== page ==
Wearing a blue long-sleeve shirt in addition to his jeans and sneakers, Hassan appeared eager and outgoing but slightly sheepish about his situation.

The AP quickly called the U.S. embassy.

Embassy officials had been on the lookout for Hassan, at the request of his parents, who still weren't sure exactly where he was. The 101st Airborne lieutenant who picked him up from the hotel said it was the wildest story he'd ever heard.

Hassan accepted being turned over to authorities as the safest thing to do, but seemed to accept the idea more readily over time.

Most of Hassan's wild tale could not be corroborated, but his larger story arc was in line with details provided by friends and family members back home.

Dangerous and dramatic, Hassan's trip has also been educational. He had tea with Kuwaitis under a tent in the middle of a desert. He says he interviewed Christians in south Lebanon. And he said he spoke with U.S. soldiers guarding his Baghdad hotel who told him they are treated better by Sunni Arabs — the minority population that enjoyed a high standing under Saddam Hussein and are now thought to fuel the insurgency — than by the majority Shiites.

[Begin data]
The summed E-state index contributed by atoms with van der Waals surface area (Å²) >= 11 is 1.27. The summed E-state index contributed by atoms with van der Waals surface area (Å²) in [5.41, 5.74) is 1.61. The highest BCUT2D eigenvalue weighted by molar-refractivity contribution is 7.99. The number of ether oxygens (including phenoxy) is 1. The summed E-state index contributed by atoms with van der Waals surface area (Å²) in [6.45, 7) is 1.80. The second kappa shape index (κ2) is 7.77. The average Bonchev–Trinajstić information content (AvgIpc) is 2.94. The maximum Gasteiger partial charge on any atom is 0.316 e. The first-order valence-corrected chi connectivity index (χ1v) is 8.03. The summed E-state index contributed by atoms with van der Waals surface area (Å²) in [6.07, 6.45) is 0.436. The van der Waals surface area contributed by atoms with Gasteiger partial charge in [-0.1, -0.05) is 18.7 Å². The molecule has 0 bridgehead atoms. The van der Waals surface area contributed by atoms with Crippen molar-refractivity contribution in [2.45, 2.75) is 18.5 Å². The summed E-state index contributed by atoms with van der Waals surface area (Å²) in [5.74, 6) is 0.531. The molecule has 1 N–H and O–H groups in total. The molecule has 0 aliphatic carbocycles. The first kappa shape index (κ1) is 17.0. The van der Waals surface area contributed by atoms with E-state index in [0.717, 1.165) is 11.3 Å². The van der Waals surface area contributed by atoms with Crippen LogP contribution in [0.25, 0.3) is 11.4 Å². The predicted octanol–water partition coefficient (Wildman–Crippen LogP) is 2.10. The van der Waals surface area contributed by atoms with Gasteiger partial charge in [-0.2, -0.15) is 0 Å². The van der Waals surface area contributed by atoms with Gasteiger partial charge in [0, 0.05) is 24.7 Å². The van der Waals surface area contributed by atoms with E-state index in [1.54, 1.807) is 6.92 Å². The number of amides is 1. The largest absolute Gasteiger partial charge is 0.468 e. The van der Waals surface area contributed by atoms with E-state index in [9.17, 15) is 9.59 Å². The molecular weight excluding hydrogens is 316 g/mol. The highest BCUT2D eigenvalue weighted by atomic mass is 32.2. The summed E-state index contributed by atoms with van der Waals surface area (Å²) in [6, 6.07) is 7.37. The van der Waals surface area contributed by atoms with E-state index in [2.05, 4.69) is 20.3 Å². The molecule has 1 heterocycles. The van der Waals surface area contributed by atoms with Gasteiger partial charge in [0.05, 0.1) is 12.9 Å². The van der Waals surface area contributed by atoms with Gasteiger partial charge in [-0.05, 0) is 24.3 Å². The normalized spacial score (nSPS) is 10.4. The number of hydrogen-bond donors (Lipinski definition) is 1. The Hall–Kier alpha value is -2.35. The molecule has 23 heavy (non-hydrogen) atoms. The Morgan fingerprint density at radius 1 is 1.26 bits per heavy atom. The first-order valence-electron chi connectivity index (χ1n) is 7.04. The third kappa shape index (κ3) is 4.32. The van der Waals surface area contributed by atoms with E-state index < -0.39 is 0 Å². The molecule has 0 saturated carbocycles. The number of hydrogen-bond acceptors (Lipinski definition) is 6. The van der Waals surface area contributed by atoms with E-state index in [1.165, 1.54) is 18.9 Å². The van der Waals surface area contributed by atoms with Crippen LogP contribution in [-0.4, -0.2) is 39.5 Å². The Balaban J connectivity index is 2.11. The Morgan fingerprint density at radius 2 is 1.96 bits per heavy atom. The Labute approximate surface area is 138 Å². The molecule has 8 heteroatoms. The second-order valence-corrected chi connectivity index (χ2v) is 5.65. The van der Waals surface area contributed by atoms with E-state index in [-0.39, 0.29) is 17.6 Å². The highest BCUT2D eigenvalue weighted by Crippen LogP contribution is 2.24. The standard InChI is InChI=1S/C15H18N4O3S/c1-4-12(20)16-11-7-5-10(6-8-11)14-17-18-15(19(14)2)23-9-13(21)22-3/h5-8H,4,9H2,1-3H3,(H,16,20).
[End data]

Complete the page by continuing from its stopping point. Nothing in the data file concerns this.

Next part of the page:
His father, Redha Hassan, a doctor, said his son is an idealist, principled and moral. Aside from the research he wanted to accomplish, he also wrote in an essay saying he wanted to volunteer in Iraq.

He said he wrote half the essay while in the United States, half in Kuwait, and e-mailed it to his teachers Dec. 15 while in the Kuwait City airport.

"There is a struggle in Iraq between good and evil, between those striving for freedom and liberty and those striving for death and destruction," he wrote.

"Those terrorists are not human but pure evil. For their goals to be thwarted, decent individuals must answer justice's call for help. Unfortunately altruism is always in short supply. Not enough are willing to set aside the material ambitions of this transient world, put morality first, and risk their lives for the cause of humanity. So I will."